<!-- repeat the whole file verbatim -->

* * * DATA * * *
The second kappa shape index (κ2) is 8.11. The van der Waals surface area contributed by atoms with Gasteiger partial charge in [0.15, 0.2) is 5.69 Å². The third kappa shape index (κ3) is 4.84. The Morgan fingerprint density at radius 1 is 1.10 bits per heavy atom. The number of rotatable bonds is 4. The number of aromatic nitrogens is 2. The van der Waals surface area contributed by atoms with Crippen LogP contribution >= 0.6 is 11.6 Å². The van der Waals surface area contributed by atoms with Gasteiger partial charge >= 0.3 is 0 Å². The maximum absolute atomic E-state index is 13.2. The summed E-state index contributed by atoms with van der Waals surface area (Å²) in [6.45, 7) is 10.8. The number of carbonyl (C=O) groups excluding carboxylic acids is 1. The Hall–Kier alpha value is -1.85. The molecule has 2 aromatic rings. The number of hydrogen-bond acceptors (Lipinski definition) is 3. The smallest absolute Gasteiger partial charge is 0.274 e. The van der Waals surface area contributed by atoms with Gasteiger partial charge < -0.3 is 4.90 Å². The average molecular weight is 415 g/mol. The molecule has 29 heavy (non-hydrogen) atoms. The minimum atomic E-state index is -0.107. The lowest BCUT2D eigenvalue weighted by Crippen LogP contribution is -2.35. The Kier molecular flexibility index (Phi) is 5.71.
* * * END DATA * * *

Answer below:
The second kappa shape index (κ2) is 8.11. The van der Waals surface area contributed by atoms with Gasteiger partial charge in [0.15, 0.2) is 5.69 Å². The third kappa shape index (κ3) is 4.84. The Morgan fingerprint density at radius 1 is 1.10 bits per heavy atom. The number of rotatable bonds is 4. The number of aromatic nitrogens is 2. The van der Waals surface area contributed by atoms with Crippen LogP contribution >= 0.6 is 11.6 Å². The van der Waals surface area contributed by atoms with Gasteiger partial charge >= 0.3 is 0 Å². The maximum absolute atomic E-state index is 13.2. The summed E-state index contributed by atoms with van der Waals surface area (Å²) in [6.45, 7) is 10.8. The number of carbonyl (C=O) groups excluding carboxylic acids is 1. The Hall–Kier alpha value is -1.85. The molecule has 2 aromatic rings. The number of hydrogen-bond acceptors (Lipinski definition) is 3. The smallest absolute Gasteiger partial charge is 0.274 e. The van der Waals surface area contributed by atoms with Gasteiger partial charge < -0.3 is 4.90 Å². The average molecular weight is 415 g/mol. The molecule has 29 heavy (non-hydrogen) atoms. The minimum atomic E-state index is -0.107. The lowest BCUT2D eigenvalue weighted by Crippen LogP contribution is -2.35. The Kier molecular flexibility index (Phi) is 5.71.